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Farmers Feeding the World Awarded $1.5 Million Grant to Inspire Conversations on Global Hunger and Agriculture

The Farm Journal Foundation announced that its Farmers Feeding the World initiative was awarded a $1.5 million grant from the Bill & Melinda Gates Foundation. The grant will fund a Global Food Security and Agricultural Advocacy program. Read More.

Don't Forget: 2013 Farm Journal Forum Will Be Held in December

The 2013 Farm Journal Forum will be held Dec. 4-5 at the Lowes Madison Hotel in Washington, D.C. This year's Forum will focus on "Feeding Agricultural Innovation" to explore different methods of helping our industry feed the world, discuss opportunities to foster creativity and ingenuity, and identify barriers to access and development of the next generation of progress. Read More.

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August 2013

Aug. 27-29: Farm Progress Show; Decatur, Ill.

Sept. 17-18: National Agri-Marketing Association's Fall Conference; The Ritz-Carlton, St. Louis, Mo.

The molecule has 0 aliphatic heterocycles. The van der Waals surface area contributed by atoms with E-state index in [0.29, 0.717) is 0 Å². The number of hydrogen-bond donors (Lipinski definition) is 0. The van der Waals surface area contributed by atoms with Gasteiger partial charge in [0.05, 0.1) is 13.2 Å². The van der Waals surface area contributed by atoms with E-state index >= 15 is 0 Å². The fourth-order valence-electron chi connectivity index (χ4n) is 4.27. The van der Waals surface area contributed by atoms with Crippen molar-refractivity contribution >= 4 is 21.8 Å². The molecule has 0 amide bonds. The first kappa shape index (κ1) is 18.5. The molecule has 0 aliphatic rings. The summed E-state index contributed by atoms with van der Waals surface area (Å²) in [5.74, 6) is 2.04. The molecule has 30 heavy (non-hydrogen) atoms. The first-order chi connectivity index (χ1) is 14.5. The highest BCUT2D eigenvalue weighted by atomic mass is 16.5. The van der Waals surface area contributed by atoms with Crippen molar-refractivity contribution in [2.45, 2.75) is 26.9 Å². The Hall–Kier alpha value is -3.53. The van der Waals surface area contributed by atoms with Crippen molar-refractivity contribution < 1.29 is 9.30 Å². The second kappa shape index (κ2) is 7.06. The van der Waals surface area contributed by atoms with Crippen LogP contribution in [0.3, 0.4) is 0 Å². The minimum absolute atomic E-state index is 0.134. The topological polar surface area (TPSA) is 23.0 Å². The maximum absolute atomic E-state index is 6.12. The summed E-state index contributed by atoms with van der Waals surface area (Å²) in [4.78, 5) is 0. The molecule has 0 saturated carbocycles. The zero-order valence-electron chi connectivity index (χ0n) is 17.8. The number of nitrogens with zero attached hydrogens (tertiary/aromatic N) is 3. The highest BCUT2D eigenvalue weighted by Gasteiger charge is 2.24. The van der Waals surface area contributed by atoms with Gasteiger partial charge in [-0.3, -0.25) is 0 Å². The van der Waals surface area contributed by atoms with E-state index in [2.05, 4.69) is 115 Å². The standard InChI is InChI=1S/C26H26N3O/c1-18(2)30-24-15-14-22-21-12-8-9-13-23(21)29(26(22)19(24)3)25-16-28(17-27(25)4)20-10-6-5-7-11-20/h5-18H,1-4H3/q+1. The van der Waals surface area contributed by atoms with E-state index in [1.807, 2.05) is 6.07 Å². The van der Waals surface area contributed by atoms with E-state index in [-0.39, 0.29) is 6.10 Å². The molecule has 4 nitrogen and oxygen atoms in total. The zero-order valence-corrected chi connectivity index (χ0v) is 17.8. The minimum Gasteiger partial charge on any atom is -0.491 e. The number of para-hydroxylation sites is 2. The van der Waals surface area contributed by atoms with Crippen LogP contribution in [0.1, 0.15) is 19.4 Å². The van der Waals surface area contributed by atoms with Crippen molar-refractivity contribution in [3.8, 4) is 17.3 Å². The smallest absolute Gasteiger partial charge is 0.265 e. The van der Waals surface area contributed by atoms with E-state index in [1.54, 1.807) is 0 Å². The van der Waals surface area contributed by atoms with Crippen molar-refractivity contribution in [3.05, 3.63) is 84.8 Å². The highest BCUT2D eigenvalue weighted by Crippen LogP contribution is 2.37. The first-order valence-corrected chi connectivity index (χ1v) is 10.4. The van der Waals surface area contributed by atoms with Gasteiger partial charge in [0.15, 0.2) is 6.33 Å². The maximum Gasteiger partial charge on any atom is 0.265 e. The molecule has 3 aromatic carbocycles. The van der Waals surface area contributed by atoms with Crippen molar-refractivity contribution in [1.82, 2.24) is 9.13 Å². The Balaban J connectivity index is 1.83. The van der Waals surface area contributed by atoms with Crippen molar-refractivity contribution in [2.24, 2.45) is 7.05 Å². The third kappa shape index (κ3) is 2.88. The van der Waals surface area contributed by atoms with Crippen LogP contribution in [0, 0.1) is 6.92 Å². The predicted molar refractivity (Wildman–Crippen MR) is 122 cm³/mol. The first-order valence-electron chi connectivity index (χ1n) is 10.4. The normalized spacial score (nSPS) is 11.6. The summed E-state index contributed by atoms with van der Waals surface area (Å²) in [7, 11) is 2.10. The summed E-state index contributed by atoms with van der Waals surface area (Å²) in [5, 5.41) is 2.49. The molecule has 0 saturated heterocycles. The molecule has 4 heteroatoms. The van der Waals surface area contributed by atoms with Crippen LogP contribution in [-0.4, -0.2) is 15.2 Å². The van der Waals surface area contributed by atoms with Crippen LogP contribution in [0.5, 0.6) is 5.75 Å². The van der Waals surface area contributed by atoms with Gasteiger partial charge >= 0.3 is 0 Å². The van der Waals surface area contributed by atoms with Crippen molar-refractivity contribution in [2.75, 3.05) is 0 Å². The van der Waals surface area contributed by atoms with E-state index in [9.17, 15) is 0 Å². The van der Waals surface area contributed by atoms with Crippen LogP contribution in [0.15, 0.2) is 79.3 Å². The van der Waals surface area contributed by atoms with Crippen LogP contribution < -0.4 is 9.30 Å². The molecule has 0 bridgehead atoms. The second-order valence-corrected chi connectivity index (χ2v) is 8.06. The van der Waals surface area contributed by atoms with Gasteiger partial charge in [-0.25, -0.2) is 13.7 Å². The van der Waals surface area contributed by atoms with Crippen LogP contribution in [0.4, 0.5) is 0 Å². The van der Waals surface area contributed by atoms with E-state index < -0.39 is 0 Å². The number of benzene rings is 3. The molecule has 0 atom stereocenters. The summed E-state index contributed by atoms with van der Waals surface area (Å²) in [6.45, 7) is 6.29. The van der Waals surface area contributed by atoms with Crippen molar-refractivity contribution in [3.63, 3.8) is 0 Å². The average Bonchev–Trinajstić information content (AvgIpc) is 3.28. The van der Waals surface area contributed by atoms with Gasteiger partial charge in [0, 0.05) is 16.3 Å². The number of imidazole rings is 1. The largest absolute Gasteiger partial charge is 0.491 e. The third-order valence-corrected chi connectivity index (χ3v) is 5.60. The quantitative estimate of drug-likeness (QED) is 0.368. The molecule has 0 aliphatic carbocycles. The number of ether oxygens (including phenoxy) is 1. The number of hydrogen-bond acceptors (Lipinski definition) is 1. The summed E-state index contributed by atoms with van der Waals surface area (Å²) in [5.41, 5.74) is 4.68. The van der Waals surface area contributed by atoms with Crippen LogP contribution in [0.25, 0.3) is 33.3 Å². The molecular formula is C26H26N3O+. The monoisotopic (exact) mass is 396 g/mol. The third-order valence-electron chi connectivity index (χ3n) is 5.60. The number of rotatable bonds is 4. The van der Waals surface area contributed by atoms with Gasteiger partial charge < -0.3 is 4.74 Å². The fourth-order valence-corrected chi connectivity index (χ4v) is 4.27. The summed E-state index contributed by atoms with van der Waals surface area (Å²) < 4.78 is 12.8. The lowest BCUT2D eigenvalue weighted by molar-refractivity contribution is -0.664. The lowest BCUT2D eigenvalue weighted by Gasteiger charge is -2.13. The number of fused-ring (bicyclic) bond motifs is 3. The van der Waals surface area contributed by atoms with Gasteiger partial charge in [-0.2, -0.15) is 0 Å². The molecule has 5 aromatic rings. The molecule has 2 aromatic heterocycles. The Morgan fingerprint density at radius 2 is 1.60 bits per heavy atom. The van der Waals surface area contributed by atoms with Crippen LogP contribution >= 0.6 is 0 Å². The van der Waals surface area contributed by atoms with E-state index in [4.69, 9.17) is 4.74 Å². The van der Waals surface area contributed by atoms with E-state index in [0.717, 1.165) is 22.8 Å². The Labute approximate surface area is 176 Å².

Sept. 22-25: CropLife America's Annual Meeting; White Sulfur Springs, W.V. This year's theme: "The Great Progression of Agriculture."

Sept. 26-27: Ag Catalyst Conference: Inspired Conversations about Food and Agriculture; Minneapolis, Minn.

Sept. 30-Oct. 2: United Fresh Produce Association's Washington Public Policy Conference; The Hyatt Regency, Washington, D.C.

Oct. 16-18: The World Food Prize Borlaug Dialogue ; Des Moines, Iowa

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World's First Lab-Grown Burger Is Eaten in London

The world's first lab-grown burger has been cooked and eaten at a news conference in London. Scientists took cells from a cow and, at an institute in the Netherlands, turned them into strips of muscle that they combined to make a patty. One food expert said it was "close to meat, but not that juicy" and another said it tasted like a real burger. Researchers say the technology could be a sustainable way of meeting what they say is a growing demand for meat. Read More.